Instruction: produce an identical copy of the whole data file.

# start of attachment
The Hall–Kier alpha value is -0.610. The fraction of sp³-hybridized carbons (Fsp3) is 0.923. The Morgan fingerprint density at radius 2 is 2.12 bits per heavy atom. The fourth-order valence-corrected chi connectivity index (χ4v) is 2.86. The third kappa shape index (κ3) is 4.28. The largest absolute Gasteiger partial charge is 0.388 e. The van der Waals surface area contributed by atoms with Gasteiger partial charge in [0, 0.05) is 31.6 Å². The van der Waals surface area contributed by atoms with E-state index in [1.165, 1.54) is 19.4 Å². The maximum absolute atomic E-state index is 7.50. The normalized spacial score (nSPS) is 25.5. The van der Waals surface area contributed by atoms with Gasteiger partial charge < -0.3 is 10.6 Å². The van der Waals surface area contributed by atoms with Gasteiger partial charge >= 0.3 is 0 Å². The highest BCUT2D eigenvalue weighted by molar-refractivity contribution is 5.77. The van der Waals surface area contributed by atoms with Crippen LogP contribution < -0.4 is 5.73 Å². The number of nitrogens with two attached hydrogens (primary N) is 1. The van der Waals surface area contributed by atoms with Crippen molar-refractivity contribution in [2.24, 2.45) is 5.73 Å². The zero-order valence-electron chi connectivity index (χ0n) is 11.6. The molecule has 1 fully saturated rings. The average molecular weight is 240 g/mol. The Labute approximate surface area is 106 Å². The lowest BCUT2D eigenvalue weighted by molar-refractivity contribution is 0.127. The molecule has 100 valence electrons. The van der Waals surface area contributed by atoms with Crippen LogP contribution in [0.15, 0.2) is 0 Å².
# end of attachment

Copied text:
The Hall–Kier alpha value is -0.610. The fraction of sp³-hybridized carbons (Fsp3) is 0.923. The Morgan fingerprint density at radius 2 is 2.12 bits per heavy atom. The fourth-order valence-corrected chi connectivity index (χ4v) is 2.86. The third kappa shape index (κ3) is 4.28. The largest absolute Gasteiger partial charge is 0.388 e. The van der Waals surface area contributed by atoms with Gasteiger partial charge in [0, 0.05) is 31.6 Å². The van der Waals surface area contributed by atoms with E-state index in [1.165, 1.54) is 19.4 Å². The maximum absolute atomic E-state index is 7.50. The normalized spacial score (nSPS) is 25.5. The van der Waals surface area contributed by atoms with Gasteiger partial charge < -0.3 is 10.6 Å². The van der Waals surface area contributed by atoms with Gasteiger partial charge >= 0.3 is 0 Å². The highest BCUT2D eigenvalue weighted by molar-refractivity contribution is 5.77. The van der Waals surface area contributed by atoms with Crippen LogP contribution < -0.4 is 5.73 Å². The number of nitrogens with two attached hydrogens (primary N) is 1. The van der Waals surface area contributed by atoms with Crippen molar-refractivity contribution in [2.24, 2.45) is 5.73 Å². The zero-order valence-electron chi connectivity index (χ0n) is 11.6. The molecule has 1 fully saturated rings. The average molecular weight is 240 g/mol. The Labute approximate surface area is 106 Å². The lowest BCUT2D eigenvalue weighted by molar-refractivity contribution is 0.127. The molecule has 100 valence electrons. The van der Waals surface area contributed by atoms with Crippen LogP contribution in [0.15, 0.2) is 0 Å².